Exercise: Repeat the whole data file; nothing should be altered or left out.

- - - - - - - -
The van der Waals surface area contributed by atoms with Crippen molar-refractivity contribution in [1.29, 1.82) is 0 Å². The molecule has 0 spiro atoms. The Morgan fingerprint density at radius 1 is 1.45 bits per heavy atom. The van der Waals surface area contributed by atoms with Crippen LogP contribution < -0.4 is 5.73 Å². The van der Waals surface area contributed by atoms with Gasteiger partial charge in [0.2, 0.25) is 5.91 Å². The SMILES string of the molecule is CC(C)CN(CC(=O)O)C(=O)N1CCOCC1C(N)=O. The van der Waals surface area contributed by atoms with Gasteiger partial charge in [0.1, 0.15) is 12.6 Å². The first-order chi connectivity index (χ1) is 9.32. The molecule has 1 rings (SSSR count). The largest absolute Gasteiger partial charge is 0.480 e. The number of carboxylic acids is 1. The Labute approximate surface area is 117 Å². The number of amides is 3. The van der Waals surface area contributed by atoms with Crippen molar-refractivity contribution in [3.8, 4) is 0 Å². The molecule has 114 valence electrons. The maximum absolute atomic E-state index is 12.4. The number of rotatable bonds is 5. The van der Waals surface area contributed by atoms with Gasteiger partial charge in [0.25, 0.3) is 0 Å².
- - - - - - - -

The van der Waals surface area contributed by atoms with Crippen molar-refractivity contribution in [1.29, 1.82) is 0 Å². The molecule has 0 spiro atoms. The Morgan fingerprint density at radius 1 is 1.45 bits per heavy atom. The van der Waals surface area contributed by atoms with Crippen LogP contribution < -0.4 is 5.73 Å². The van der Waals surface area contributed by atoms with Gasteiger partial charge in [0.2, 0.25) is 5.91 Å². The SMILES string of the molecule is CC(C)CN(CC(=O)O)C(=O)N1CCOCC1C(N)=O. The van der Waals surface area contributed by atoms with Gasteiger partial charge in [0.1, 0.15) is 12.6 Å². The first-order chi connectivity index (χ1) is 9.32. The molecule has 1 rings (SSSR count). The largest absolute Gasteiger partial charge is 0.480 e. The number of carboxylic acids is 1. The Labute approximate surface area is 117 Å². The number of amides is 3. The van der Waals surface area contributed by atoms with Crippen molar-refractivity contribution in [3.8, 4) is 0 Å². The molecule has 114 valence electrons. The maximum absolute atomic E-state index is 12.4. The number of rotatable bonds is 5. The van der Waals surface area contributed by atoms with Gasteiger partial charge in [0.25, 0.3) is 0 Å².